Thursday, November 1st, 2012
Adventures of a Compulsive Traveller Synopsis
Journalist Dominic Dunne’s travels have rarely been ordinary, despite his best intentions. He has been travelling all his life, from the time his parents started their annual pilgrimage to the opal fields of Lightning Ridge. Since then he has trekked all over Australia and to some 60 countries, spending his life trying to satisfy his insatiable appetite for travelling, an addiction that has taken him to wonderful and sometimes dangerous places where he has met all manner of people.
In Adventures of a Compulsive Traveller Dominic uses insight and wit and a good dollop of gossip to capture the highlights (and lowlights) from destinations the world over. Dominic takes readers backstage with Nana Mouskouri in Greece and in search of the ghosts of Elvis Presley in Mississippi. He escapes marauding Americans at Noel Cowards Jamaican sanctuary, crosses cranky guards in North Korea, rubs shoulders with Hillary Clinton in Washington and solves a life-long mystery in Zimbabwe. And he meets his namesake, the best-selling American author Dominick Dunne, with whom he forges an enduring friendship.
‘Dominic Dunne has had a surfeit of quirky travel experiences, and amazingly, has lived to tell the tale. Now would someone please confiscate his passport?’ – Pamela Stephenson-Connolly
Saturday, October 13th, 2012
PRODUCE TO PLATTER , the food and wine lovers’ guide
Yarra Valley & The Dandenongs - Synopsis
Produce to Platter, the food and wine lovers’ guide to the Yarra Valley and The Dandenongs is the co-production of a mother and daughter team: Jonette George and Danielle Wilton, with evocative photography by Charlie Brown.
Drive along the highways and byways of the Yarra Valley to discover a unique cosmos of regional vignerons, wine makers and chefs making use of local produce supplied from farm gates, small shop fronts, artisan craftsmen and boutique enterprises.
Full-coloured photography showcases this famous food and wine region to its stunning best-and stories about the vineyards, restaurants and producers take you behind the scenes to discover the locals’ secrets.
Readers are also provided with sumptuous signature recipes using local produce by the region’s top chefs whilst discovering the connection between the region’s traditional owners, white settlers and today’s inhabitants. As the latest instalment in the Produce to Platter series, Yarra Valley and the Dandenongs, beautifully showcases the unique atmosphere of the region, and provides readers with an insiders look at the locals who produce the best the region has to offer. (Smudge Publishing) (more…)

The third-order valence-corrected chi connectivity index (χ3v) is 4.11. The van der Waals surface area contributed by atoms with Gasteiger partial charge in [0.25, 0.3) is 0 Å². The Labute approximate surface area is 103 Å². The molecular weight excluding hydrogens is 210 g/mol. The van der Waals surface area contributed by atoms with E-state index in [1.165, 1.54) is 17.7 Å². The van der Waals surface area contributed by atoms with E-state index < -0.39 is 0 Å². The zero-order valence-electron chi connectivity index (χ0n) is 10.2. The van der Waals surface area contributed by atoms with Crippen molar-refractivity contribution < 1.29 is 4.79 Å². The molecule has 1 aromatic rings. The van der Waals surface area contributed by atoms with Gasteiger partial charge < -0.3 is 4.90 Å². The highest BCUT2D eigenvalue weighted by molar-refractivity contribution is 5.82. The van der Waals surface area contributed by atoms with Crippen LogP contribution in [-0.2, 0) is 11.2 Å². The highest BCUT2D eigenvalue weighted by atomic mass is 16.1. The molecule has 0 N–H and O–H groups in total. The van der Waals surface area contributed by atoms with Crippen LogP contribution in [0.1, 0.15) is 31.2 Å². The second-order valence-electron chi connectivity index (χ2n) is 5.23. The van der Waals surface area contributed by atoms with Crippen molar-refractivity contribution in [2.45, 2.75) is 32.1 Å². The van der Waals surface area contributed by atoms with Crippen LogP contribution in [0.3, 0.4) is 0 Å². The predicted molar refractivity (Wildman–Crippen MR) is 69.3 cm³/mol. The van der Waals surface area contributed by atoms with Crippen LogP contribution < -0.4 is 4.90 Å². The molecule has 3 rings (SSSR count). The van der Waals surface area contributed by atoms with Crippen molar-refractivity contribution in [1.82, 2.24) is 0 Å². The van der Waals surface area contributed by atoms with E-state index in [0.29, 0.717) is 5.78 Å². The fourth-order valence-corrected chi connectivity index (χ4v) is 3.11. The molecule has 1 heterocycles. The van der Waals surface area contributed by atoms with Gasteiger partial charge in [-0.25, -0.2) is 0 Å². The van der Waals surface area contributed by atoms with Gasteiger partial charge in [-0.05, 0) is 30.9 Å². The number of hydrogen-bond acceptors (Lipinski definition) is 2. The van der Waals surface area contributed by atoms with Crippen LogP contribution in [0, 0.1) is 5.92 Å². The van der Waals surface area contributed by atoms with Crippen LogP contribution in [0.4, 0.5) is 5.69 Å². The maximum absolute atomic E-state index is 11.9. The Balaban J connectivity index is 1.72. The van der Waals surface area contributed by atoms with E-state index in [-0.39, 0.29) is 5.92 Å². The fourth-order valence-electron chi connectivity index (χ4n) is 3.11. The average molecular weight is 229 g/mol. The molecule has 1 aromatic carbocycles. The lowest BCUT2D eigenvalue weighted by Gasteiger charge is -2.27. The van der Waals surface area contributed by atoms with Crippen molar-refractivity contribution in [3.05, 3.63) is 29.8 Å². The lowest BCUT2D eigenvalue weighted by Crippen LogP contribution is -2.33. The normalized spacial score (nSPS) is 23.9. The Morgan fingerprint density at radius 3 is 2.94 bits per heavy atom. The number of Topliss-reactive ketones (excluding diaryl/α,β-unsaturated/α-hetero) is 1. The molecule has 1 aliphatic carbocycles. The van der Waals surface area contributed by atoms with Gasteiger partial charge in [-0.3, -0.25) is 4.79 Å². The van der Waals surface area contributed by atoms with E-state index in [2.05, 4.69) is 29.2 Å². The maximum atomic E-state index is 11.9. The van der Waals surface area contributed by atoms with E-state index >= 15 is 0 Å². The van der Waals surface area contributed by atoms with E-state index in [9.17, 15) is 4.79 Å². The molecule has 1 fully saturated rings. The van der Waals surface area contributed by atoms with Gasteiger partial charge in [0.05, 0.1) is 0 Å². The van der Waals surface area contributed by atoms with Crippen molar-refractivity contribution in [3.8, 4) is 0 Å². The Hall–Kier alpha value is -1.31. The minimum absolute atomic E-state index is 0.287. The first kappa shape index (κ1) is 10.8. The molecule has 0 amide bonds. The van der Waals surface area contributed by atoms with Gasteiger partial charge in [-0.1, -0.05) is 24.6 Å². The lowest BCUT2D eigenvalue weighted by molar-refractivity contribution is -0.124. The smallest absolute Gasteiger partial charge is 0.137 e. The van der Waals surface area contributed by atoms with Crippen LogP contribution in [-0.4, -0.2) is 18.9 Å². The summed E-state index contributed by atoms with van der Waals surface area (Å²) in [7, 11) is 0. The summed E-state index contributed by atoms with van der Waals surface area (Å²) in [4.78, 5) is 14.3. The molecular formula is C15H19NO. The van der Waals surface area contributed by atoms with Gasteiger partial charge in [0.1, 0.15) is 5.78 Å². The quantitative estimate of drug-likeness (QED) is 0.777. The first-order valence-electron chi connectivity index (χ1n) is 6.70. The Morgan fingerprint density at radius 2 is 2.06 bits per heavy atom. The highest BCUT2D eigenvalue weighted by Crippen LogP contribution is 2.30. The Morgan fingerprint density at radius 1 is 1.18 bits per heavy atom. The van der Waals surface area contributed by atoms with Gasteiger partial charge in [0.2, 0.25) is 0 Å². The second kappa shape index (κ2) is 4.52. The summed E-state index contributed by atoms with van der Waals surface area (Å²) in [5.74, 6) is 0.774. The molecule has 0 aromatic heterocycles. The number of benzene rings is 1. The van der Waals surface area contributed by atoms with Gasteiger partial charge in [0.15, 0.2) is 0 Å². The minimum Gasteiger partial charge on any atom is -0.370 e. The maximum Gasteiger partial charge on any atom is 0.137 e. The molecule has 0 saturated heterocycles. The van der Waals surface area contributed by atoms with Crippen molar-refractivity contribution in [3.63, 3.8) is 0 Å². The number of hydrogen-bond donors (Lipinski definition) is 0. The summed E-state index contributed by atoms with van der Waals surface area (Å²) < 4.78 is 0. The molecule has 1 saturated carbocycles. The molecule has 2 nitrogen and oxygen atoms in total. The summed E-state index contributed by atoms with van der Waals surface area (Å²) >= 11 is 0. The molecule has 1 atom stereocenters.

Monday, October 1st, 2012
The Golden Door Synopsis
Where were you when John F. Kennedy was shot? Today the answer more often than not is going to be ‘not born’. You have to be some way past 45 to know where you were when Kennedy was shot in Dallas in 1963. A generation later, you could ask the same question about the World Trade Centre. Where were you when the plane hit the twin towers on 11 September 2001? But this book is about what happened between those two moments. The world’s perception of America changed between those two waves.
AA Gill’s book is about the things he’s always found admirable and optimistic about the United States and its citizens. Two of the happiest times of his life were spent living in New York and the mountains of Kentucky. The contrast between the two couldn’t have been more complicated and different. The America he found was contradictory and elusive, not the simpletons’ place he’d been led to believe. It was still a list of raw ingredients rather than the old stew of Europe.
Now AA Gill takes another look at the America he knew in the Seventies, a place that seemed to hold promise, practical energy and a plan for the future. How did it become the political magnetic north against which the liberal intellectuals from the rest of the world set their opinions. Why is it so easily mocked, so comprehensively blamed, so thoughtlessly hated? (Amazon)